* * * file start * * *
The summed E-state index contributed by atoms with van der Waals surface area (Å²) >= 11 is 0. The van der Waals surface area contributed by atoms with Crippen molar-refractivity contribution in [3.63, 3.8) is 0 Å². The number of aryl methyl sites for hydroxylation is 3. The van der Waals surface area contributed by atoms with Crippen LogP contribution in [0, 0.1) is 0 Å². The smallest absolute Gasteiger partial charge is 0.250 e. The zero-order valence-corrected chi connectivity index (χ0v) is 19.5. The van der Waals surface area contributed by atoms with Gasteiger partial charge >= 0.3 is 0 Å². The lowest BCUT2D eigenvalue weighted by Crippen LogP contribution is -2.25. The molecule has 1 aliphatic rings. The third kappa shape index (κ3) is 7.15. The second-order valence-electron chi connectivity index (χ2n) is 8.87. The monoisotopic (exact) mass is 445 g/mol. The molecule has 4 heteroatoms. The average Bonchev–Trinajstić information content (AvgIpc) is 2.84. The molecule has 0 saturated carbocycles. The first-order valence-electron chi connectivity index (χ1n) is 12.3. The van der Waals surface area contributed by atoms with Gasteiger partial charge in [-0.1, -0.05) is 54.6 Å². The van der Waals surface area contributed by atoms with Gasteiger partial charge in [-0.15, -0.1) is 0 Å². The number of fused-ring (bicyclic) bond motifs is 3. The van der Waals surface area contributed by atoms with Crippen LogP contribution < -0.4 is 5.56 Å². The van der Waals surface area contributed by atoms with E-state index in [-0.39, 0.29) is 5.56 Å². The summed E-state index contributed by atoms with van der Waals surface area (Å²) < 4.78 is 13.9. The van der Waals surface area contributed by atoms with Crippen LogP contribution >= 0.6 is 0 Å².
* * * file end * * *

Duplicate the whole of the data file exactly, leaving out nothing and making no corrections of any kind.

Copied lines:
The summed E-state index contributed by atoms with van der Waals surface area (Å²) >= 11 is 0. The van der Waals surface area contributed by atoms with Crippen molar-refractivity contribution in [3.63, 3.8) is 0 Å². The number of aryl methyl sites for hydroxylation is 3. The van der Waals surface area contributed by atoms with Crippen LogP contribution in [0, 0.1) is 0 Å². The smallest absolute Gasteiger partial charge is 0.250 e. The zero-order valence-corrected chi connectivity index (χ0v) is 19.5. The van der Waals surface area contributed by atoms with Gasteiger partial charge >= 0.3 is 0 Å². The lowest BCUT2D eigenvalue weighted by Crippen LogP contribution is -2.25. The molecule has 1 aliphatic rings. The third kappa shape index (κ3) is 7.15. The second-order valence-electron chi connectivity index (χ2n) is 8.87. The monoisotopic (exact) mass is 445 g/mol. The molecule has 4 heteroatoms. The average Bonchev–Trinajstić information content (AvgIpc) is 2.84. The molecule has 0 saturated carbocycles. The first-order valence-electron chi connectivity index (χ1n) is 12.3. The van der Waals surface area contributed by atoms with Gasteiger partial charge in [-0.1, -0.05) is 54.6 Å². The van der Waals surface area contributed by atoms with Gasteiger partial charge in [-0.15, -0.1) is 0 Å². The number of fused-ring (bicyclic) bond motifs is 3. The van der Waals surface area contributed by atoms with Crippen LogP contribution < -0.4 is 5.56 Å². The van der Waals surface area contributed by atoms with E-state index in [-0.39, 0.29) is 5.56 Å². The summed E-state index contributed by atoms with van der Waals surface area (Å²) < 4.78 is 13.9. The van der Waals surface area contributed by atoms with Crippen LogP contribution >= 0.6 is 0 Å².